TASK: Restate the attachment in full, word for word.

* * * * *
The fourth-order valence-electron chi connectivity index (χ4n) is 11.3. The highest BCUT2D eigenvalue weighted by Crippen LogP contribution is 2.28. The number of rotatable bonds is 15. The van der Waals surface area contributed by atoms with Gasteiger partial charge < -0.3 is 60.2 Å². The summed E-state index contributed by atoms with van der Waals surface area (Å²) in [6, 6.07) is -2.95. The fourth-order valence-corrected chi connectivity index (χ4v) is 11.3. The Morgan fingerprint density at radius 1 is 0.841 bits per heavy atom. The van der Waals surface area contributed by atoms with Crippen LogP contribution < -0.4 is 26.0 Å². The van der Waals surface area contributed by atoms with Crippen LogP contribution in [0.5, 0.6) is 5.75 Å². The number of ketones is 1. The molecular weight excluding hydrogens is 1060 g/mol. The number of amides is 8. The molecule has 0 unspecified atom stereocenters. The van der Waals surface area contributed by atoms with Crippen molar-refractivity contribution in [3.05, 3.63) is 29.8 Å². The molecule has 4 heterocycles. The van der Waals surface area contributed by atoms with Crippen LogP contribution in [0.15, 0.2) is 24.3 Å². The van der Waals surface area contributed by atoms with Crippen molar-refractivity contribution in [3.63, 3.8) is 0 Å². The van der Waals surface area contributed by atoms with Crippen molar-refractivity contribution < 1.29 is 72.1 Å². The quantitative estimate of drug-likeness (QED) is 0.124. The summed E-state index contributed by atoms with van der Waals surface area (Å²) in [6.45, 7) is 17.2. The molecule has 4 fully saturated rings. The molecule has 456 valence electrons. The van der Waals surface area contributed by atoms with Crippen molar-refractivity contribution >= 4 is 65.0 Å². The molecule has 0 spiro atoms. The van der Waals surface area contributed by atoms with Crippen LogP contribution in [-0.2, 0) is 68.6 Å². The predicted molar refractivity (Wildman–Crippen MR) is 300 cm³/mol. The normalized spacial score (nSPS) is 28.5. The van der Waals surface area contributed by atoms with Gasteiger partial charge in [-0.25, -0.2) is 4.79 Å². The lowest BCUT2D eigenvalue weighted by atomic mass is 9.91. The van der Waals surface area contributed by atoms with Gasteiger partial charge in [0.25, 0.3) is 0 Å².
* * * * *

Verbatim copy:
The fourth-order valence-electron chi connectivity index (χ4n) is 11.3. The highest BCUT2D eigenvalue weighted by Crippen LogP contribution is 2.28. The number of rotatable bonds is 15. The van der Waals surface area contributed by atoms with Gasteiger partial charge < -0.3 is 60.2 Å². The summed E-state index contributed by atoms with van der Waals surface area (Å²) in [6, 6.07) is -2.95. The fourth-order valence-corrected chi connectivity index (χ4v) is 11.3. The Morgan fingerprint density at radius 1 is 0.841 bits per heavy atom. The van der Waals surface area contributed by atoms with Crippen LogP contribution < -0.4 is 26.0 Å². The van der Waals surface area contributed by atoms with Crippen LogP contribution in [0.5, 0.6) is 5.75 Å². The number of ketones is 1. The molecular weight excluding hydrogens is 1060 g/mol. The number of amides is 8. The molecule has 0 unspecified atom stereocenters. The van der Waals surface area contributed by atoms with Crippen molar-refractivity contribution in [3.05, 3.63) is 29.8 Å². The molecule has 4 heterocycles. The van der Waals surface area contributed by atoms with Crippen LogP contribution in [0.15, 0.2) is 24.3 Å². The van der Waals surface area contributed by atoms with Crippen molar-refractivity contribution in [3.63, 3.8) is 0 Å². The van der Waals surface area contributed by atoms with Crippen molar-refractivity contribution < 1.29 is 72.1 Å². The quantitative estimate of drug-likeness (QED) is 0.124. The summed E-state index contributed by atoms with van der Waals surface area (Å²) in [6.45, 7) is 17.2. The molecule has 4 fully saturated rings. The molecule has 456 valence electrons. The van der Waals surface area contributed by atoms with Crippen molar-refractivity contribution >= 4 is 65.0 Å². The molecule has 0 spiro atoms. The van der Waals surface area contributed by atoms with Crippen LogP contribution in [-0.2, 0) is 68.6 Å². The predicted molar refractivity (Wildman–Crippen MR) is 300 cm³/mol. The normalized spacial score (nSPS) is 28.5. The van der Waals surface area contributed by atoms with Gasteiger partial charge in [-0.25, -0.2) is 4.79 Å². The lowest BCUT2D eigenvalue weighted by atomic mass is 9.91. The van der Waals surface area contributed by atoms with Gasteiger partial charge in [0.25, 0.3) is 0 Å².